Genetically engineered mouse models of human cardiovascular disease provide an opportunity to understand critical pathophysiological mechanisms. Cardiovascular magnetic resonance (CMR) provides precise reproducible assessment of cardiac structure and function, but, in contrast to echocardiography, requires that the animal be immobilized during image acquisition. General anesthetic regimens yield satisfactory images, but have the potential to significantly perturb cardiac function. The purpose of this study was to assess the effects of general anesthesia and a new deep sedation regimen, respectively, on cardiac function in mice as determined by CMR, and to compare them to results obtained in mildly sedated conscious mice by echocardiography.
In 6 mildly sedated normal conscious mice assessed by echo, heart rate was 615 ± 25 min-1 (mean ± SE) and left ventricular ejection fraction (LVEF) was 0.94 ± 0.01. In the CMR studies of normal mice, heart rate was slightly lower during deep sedation with morphine/midazolam (583 ± 30 min-1), but the difference was not statistically significant. General anesthesia with 1% inhaled isoflurane significantly depressed heart rate (468 ± 7 min-1, p < 0.05 vs. conscious sedation). In 6 additional mice with ischemic LV failure, trends in heart rate were similar, but not statistically significant. In normal mice, deep sedation depressed LVEF (0.79 ± 0.04, p < 0.05 compared to light sedation), but to a significantly lesser extent than general anesthesia (0.60 ± 0.04, p < 0.05 vs. deep sedation).
In mice with ischemic LV failure, ejection fraction measurements were comparable when performed during light sedation, deep sedation, and general anesthesia, respectively. Contrast-to-noise ratios were similar during deep sedation and during general anesthesia, indicating comparable image quality. Left ventricular mass measurements made by CMR during deep sedation were nearly identical to those made during general anesthesia (r2 = 0.99, mean absolute difference < 4%), indicating equivalent quantitative accuracy obtained with the two methods. The imaging procedures were well-tolerated in all mice.
In mice with normal cardiac function, CMR during deep sedation causes significantly less depression of heart rate and ejection fraction than imaging during general anesthesia with isoflurane. In mice with heart failure, the sedation/anesthesia regimen had no clear impact on cardiac function. Deep sedation and general anesthesia produced CMR with comparable image quality and quantitative accuracy.
Genetically engineered mice are useful for mechanistic studies of cardiovascular disease states, which depend, in part, on quantitative phenotypic characterization. Cardiovascular magnetic resonance (CMR) provides quantitatively precise characterization of cardiac structure and function noninvasively in vivo, but can be somewhat hindered by the need to immobilize the animal during image acquisition. This is often accomplished by administration of general anesthetic agents, all of which are known to perturb cardiac function.[1,2] Echocardiography can be performed in unsedated or minimally sedated conscious mice, avoiding anesthesia-related functional artifacts, but only provides images in a limited number of planes and is quantitatively less accurate than CMR, especially in eccentrically remodeled ventricles.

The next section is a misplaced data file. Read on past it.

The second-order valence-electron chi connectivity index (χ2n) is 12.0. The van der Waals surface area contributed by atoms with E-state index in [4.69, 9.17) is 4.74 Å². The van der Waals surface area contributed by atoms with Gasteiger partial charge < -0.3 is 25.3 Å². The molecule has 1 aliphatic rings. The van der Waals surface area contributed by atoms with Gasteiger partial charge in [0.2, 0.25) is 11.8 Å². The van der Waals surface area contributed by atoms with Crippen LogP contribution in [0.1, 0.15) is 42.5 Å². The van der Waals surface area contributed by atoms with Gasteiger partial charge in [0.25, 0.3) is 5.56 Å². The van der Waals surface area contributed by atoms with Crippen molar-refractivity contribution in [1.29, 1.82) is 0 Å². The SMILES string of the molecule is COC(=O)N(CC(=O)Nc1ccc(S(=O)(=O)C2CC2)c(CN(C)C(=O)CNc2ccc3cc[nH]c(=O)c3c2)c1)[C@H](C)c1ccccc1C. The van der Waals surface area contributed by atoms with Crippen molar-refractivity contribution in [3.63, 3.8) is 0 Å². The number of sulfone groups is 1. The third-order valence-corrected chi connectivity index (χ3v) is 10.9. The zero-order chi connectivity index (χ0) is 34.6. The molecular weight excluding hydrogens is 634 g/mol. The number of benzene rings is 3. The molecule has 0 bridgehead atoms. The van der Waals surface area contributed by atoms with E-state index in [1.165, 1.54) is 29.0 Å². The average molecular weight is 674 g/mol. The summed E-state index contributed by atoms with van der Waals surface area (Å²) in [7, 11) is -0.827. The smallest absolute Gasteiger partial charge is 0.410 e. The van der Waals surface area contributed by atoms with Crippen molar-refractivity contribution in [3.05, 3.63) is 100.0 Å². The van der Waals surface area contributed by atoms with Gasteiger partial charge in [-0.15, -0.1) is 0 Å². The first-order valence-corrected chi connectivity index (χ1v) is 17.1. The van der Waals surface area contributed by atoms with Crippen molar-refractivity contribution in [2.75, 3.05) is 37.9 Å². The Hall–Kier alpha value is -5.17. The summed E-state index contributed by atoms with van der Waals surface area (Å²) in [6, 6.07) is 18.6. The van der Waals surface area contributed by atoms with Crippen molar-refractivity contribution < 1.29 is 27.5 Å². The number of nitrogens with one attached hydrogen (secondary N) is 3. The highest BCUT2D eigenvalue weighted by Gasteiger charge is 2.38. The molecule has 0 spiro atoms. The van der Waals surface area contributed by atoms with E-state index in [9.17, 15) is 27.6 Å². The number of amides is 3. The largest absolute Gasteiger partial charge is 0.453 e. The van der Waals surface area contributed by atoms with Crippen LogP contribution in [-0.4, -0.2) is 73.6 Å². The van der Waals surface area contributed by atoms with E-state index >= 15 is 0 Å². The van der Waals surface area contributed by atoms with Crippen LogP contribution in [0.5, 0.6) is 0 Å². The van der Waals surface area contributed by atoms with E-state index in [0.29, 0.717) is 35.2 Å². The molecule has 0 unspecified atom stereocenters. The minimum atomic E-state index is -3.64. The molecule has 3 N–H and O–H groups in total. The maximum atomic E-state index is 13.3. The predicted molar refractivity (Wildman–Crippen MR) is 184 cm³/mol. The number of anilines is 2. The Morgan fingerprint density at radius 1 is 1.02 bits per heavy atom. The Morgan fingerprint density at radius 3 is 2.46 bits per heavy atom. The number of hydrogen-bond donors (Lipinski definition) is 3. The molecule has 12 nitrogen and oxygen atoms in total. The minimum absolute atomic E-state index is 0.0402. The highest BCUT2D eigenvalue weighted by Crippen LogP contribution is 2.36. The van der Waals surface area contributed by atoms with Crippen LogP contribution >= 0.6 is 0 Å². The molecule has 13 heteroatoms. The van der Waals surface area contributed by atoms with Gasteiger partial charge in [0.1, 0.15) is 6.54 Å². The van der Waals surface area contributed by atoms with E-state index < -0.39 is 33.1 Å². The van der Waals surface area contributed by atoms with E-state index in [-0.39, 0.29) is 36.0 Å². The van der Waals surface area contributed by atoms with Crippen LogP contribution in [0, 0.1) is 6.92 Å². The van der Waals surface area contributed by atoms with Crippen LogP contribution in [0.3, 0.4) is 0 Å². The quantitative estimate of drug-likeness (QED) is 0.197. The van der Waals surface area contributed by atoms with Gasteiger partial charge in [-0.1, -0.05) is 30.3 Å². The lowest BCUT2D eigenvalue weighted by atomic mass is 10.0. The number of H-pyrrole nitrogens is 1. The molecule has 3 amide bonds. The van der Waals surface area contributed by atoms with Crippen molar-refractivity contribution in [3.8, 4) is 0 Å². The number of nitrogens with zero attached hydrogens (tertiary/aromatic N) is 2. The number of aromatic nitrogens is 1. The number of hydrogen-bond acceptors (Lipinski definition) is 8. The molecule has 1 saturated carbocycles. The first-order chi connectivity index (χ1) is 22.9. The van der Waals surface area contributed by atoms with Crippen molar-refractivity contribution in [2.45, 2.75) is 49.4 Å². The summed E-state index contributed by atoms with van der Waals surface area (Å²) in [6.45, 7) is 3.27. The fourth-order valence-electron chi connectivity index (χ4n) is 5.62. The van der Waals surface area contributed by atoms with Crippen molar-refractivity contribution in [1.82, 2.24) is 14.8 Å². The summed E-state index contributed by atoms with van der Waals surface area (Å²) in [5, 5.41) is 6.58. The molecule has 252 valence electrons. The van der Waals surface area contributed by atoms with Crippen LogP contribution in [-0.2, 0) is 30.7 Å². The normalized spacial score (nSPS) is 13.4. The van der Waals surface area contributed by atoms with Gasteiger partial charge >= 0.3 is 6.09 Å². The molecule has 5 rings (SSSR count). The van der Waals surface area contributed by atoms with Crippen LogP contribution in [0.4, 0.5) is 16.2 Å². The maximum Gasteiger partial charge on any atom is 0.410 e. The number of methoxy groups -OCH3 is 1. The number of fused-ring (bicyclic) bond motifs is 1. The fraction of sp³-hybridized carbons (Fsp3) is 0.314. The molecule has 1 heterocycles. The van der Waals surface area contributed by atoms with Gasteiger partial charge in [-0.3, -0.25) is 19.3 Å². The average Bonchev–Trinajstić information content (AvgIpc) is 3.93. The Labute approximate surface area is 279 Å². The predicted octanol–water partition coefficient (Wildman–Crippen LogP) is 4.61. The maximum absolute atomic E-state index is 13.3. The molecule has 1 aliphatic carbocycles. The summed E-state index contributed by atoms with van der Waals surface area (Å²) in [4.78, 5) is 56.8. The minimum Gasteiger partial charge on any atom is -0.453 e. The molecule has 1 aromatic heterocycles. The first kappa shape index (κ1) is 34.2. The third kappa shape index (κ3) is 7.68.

Here we introduce a new regimen of deep sedation with morphine and midazolam for mice undergoing CMR, and compare its effects on cardiac function to those observed during general anesthesia with isoflurane, using echocardiographic methods during mild conscious sedation as a reference standard for a "physiological preparation". We report that deep sedation caused no statistically significant depression of heart rate in normal mice, compared to conscious sedation, produced significantly less depression of systolic function, and yielded comparable image quality, compared to general anesthesia with isoflurane. In mice with heart failure, there was a non-significant trend toward preservation of physiologic heart rate during deep sedation, but no discernable differential effect on LV systolic function.
All procedures were approved by the Office of Animal Resources at the University of Iowa.
A group of 6 mice (3 male, age 6 ± 1 month) without known cardiovascular abnormalities, bred on a C57Bl/6 background and heterozygous for a null allele of interleukin-10, were identified from a breeding colony and entered this study as "normal" mice". An additional 6 mice (4 male, age 5 ± 2 months), heterozygous for deficiency of copper-zinc superoxide dismutase underwent surgical ligation of the proximal left coronary artery (see below), and entered the study as a group with "ischemic left ventricular failure".
Mice in the ischemic left ventricular failure group were anesthetized with ketamine/xylazine (87.5/12.5 mg/kg, respectively), and the anterior descending branch of the left coronary artery was ligated near the left atrial appendage, using 8-0 Ethilon suture (Ethicon). Successful ligation of the artery was confirmed by blanching of the myocardium. All wounds were closed with 6-0 silk, and animals were allowed to recover for 3 weeks.